Jake deGrom, one of the longest-tenured Mets, has been around to see Rojas’ rise over the course of the past decade, and said the manager’s success comes as no surprise. “He just knows the game of baseball really well, and he communicates really well with everybody,” deGrom said. “He’s definitely looking out for your best interests. In the Minor Leagues, his goal was player development. You can tell that’s still his mindset. He wants you to be your best. And any time somebody can get that out of players, it will definitely help the team.”
Rosario and McNeil echoed similar sentiments, calling Rojas a supportive presence and citing his open style of communication as a boon to the Mets’ clubhouse.
Ultimately, though, what is most important to the Mets players is how Rojas’ hire will allow them to maintain continuity as they hope to build upon a promising second half of the 2019 season, in which they went 46-26 and at times looked on the cusp of making the playoffs.
“I talked to [general manager Brodie Van Wagenen] and asked him, ‘Well, if we get someone externally, are there going to be any changes?’ And he was like, ‘What do you mean?’ Alonso said. “I said, ‘Well, we’ve got such a great staff. At this point all the positions were taken up other than the manager spot. And I love working with [all of the coaches], all the pitching staff. It’s just a great dynamic of people, and I didn’t want that to change.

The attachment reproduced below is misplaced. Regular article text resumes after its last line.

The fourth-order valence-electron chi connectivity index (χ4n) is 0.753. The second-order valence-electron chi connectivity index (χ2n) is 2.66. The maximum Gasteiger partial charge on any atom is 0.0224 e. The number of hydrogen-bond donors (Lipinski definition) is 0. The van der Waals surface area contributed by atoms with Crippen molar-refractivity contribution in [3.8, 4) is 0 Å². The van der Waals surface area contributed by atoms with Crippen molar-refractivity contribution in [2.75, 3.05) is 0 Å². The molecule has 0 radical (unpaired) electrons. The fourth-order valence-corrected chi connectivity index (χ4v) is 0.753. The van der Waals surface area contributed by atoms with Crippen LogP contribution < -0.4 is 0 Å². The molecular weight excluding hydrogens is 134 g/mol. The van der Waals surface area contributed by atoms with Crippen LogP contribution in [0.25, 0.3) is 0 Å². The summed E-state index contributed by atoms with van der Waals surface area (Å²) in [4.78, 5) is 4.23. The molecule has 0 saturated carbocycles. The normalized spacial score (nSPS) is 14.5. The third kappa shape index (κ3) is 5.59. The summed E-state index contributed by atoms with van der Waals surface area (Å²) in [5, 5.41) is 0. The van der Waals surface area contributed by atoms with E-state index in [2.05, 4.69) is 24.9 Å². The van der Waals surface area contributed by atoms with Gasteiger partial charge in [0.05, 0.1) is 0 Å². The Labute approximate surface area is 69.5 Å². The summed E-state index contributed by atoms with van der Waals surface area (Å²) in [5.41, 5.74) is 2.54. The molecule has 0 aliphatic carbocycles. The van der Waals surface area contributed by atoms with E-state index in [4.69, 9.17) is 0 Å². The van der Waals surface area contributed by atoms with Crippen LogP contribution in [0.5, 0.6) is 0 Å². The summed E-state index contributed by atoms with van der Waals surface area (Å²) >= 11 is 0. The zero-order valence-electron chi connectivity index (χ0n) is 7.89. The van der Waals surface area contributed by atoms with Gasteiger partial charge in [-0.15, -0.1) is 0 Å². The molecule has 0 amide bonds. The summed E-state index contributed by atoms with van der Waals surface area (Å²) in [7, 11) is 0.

“Luis would really help get the most not only out of our players, but Luis works great with everybody, and it would make sense to have someone who works well with other people. Because at the end of the day, if someone is butting heads or clashing in the workplace, it doesn’t translate to good results. But Luis is going to be awesome. Not just me, but so many guys who came up through the system played for him. And the guys coming from other teams, I think they’re really going to take a big liking to him.” (B Ashame - MLB.com - Jan 25, 2020)
During the coronavirus pandemic, the Dominican-born Luis was joined in Florida by his wife, Laura, and the couple’s 7-year-old son, Luis Felipe. Luis Felipe’s school in the Dominican Republic, like many others around the world, transitioned to virtual instruction during the pandemic. So Rojas’ days involved helping his son with his lessons and lending a hand in the kitchen.
Rojas was still making time to exercise at home, he says, though he was not rising quite as early. Rojas' father and mentor, former Major League outfielder and manager Felipe Alou, was also home in Florida and lives about an hour away, though in accordance with social distancing guidelines, Rojas had limited his visits. (Alonso - mlb.com - 4/2/2020)
July 19, 2021: Mets manager Luis Rojas was suspended two games for what Major League Baseball deemed “excessive arguing” during the first inning of Sunday’s 7-6 comeback win over the Pirates. Rojas served his suspension July 19-20, 2021 in Cincinnati, with bench coach Dave Jauss taking his place.
Rojas vehemently argued with umpires after a Kevin Newman dribbler was ruled fair, allowing three runs to score and resulting in the manager’s ejection.
“Obviously, I’m a little upset that I’m going to be missing the next two games,” Rojas said. “I always want to be there. … But the league’s got to do what they’ve got to do.” (A DiComo - MLB.com - July 19, 2021)